Emily for Dec. 3

December 3rd, 2009

So, I’ve been dealing with Whitman’s disciples this week, and how they each believed the good grey poet was more than human and that his work would survive in the future generations.  In some ways they were right.  Whitman’s poetry continues to be read.  He is remembered and has statues built in his image, libraries, schools, and bridges in his name.

All of these thoughts regarding Whitman’s legacy have been circling around in my skull, as I’m using the topic in my final project/paper.  Naturally, for me that is, my ipod plays a major role in my daily life, which, of course, includes my thought processes, reading, and writing.  There are very few times when I’m not working to music in the background.  So when Katatonia’s “Burn the Remembrance” came up on my ipod, I started connecting it to my thoughts on Whitman’s legacy, legacies in general, and how we remember things.  The song, in plot/story, has little to do with Whitman; it’s about a breakup and the aftermath–and how those memories remain, hence the title.  However, the band, like Whitman, tends to get philosophical in their lyrics.  They ask very deep questions about legacies and memories–and how they aren’t always what we want to live on after us, or during our lifetimes.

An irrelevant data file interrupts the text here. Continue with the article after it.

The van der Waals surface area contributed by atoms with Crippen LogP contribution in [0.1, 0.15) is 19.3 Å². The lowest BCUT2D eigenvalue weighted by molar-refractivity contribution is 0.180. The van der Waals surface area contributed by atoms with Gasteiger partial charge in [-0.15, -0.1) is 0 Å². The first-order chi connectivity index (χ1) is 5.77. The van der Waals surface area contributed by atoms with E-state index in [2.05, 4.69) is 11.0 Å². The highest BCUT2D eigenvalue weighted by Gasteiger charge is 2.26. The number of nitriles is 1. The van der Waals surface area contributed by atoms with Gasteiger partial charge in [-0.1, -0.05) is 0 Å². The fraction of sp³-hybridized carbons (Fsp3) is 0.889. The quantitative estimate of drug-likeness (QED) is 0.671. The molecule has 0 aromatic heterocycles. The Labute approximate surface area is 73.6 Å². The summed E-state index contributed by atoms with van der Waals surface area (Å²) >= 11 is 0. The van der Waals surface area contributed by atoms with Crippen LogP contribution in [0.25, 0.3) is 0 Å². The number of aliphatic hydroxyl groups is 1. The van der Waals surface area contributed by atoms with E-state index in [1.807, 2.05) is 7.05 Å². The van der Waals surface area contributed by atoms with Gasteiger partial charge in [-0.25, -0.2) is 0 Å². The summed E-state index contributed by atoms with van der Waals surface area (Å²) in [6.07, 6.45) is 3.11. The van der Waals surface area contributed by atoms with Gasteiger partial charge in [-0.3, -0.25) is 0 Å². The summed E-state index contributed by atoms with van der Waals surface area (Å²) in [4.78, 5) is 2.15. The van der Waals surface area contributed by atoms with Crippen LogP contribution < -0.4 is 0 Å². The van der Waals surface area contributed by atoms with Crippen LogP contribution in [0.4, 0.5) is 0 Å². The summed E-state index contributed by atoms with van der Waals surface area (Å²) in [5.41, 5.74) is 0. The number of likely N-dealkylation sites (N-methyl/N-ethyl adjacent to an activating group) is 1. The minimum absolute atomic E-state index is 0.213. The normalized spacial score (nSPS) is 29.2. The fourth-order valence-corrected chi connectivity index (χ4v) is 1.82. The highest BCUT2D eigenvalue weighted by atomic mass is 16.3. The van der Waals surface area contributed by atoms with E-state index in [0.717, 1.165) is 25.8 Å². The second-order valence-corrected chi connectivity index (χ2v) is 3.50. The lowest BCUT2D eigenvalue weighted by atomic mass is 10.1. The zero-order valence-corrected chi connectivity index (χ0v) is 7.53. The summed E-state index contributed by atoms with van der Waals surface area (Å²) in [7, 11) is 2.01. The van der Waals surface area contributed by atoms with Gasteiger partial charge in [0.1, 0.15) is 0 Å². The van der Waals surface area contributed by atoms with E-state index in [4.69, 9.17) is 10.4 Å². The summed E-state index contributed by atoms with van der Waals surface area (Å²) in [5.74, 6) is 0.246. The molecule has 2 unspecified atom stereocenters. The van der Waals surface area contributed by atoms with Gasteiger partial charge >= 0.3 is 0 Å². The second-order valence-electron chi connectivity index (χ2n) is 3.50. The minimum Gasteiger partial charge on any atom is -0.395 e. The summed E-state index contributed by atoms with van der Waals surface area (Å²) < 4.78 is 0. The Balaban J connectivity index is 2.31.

Here are the lyrics

Here is the song on youtube:  Burn the Remembrance

As a side note, the first 10, or so, times I’ve heard this song, I thought the chorus was “Words will replace us” instead of “What will replace us?”  That misunderstanding actually affected the way I think about writing.  Honestly, the song is great the way it is, but I think it would be even better if they replaced “What” with”Words.”

One Response to “Emily for Dec. 3”

  1. Chase Lysias said:

    Hi Emily,
    It’s nice how you can relate and connect your music to Whitman. I, too, do just about everything with my music playing either via my headset or i-Home system. I definitely see how the song lyrics remind you of Whitman. Their writing styles are similar except Whitman’s work, of course, doesn’t rhyme.
    While browsing Whitman blog posts by students in Novi Sad, I came across one that I think would be of interest to you. One of the students created a Serbian translation for one of Whitman’s poems. His excerpt discusses a love lost…

    Here’s the link.
    Let me know what you think about it.

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